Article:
United States District Court, Eastern District of Michigan, Southern Division
Sean F. Cox, United States District Judge
Plaintiffs are two former baggage handlers who were employed by Defendant Delta Airlines, Inc. (“Delta”). They were both terminated in 2011, after their security badges, which are necessary for them to perform their jobs, were revoked by a third party after criminal charges were brought against them. They were both indicted and charged with being involved in a drug conspiracy that allegedly involved smuggling drugs into Detroit Metropolitan Airport. Plaintiffs were both ultimately acquitted of the criminal charges after a jury trial in 2013, but Delta declined to rehire them. In this action, Plaintiffs alleged that Delta discriminated against them based on their national origin when it terminated them and when it decided not to re-hire them. They also alleged that the decision not to rehire them violated public policy.
The matter is came before the Court on Defendant Delta’s Motion for Summary Judgment. In an Opinion & Order issued on November 14, 2014, this Court granted Delta’s motion and dismissed this action.
Thereafter, Delta filed a Bill of Costs and the Clerk of the Court taxed costs in the amount of $1, 094.85. (Docket Entry No. 24). Plaintiffs objected to the costs taxed, claiming, among other things, that they are indigent and unable to pay the costs taxed. Delta responded to the objections.
The Court finds that the issues have been adequately presented in the parties’ briefs and that oral argument would not aid the decisional process. See Local Rule 7.1(f)(2), U.S. District Court, Eastern District of Michigan.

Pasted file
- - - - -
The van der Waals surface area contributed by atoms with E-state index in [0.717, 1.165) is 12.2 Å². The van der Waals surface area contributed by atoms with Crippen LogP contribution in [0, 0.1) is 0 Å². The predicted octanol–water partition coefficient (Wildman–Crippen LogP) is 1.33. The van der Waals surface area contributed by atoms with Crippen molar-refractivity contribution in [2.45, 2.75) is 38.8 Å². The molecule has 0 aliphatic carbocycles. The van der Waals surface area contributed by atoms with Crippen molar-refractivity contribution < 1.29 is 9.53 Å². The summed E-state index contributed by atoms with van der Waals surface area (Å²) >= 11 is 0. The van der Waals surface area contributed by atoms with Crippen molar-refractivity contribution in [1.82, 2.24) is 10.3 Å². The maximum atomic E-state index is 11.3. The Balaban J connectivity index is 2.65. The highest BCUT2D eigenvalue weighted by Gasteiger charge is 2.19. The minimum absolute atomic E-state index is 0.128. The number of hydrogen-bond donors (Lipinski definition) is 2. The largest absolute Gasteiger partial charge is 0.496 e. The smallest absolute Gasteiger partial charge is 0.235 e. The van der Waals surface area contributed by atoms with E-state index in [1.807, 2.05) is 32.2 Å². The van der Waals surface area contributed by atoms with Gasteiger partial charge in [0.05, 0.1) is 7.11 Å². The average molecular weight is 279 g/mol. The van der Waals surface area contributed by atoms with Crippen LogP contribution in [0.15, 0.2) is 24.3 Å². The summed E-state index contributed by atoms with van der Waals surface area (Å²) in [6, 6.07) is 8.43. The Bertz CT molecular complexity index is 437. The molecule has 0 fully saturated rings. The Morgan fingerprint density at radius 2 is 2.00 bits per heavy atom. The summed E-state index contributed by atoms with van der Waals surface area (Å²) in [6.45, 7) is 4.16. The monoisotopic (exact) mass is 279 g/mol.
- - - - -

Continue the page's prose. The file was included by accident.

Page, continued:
Fed.R.Civ.P. 54(d) provides that “costs – other than attorney’s fees – should be allowed to the prevailing party” unless a federal statute or court order provides otherwise. While there is a presumption in favor of awarding costs, the rule allows a denial of costs at the discretion of the trial court. Singleton v. Smith, 241 F.3d 534, 539 (6th Cir. 2001). Among the factors that a district court can consider in determining whether to award costs are the losing party’s good faith and the indigency of the losing party.
Although Plaintiffs did not survive summary judgment, the Court concludes that the litigation was taken in good faith. Moreover, after considering the declarations filed by Joesph and Coke, the Court concludes that their inability to pay also weighs against an award of costs in this particular action.
Accordingly, the Court hereby SUSTAINS Plaintiffs’ objections to the taxed costs and ORDERS that no costs ...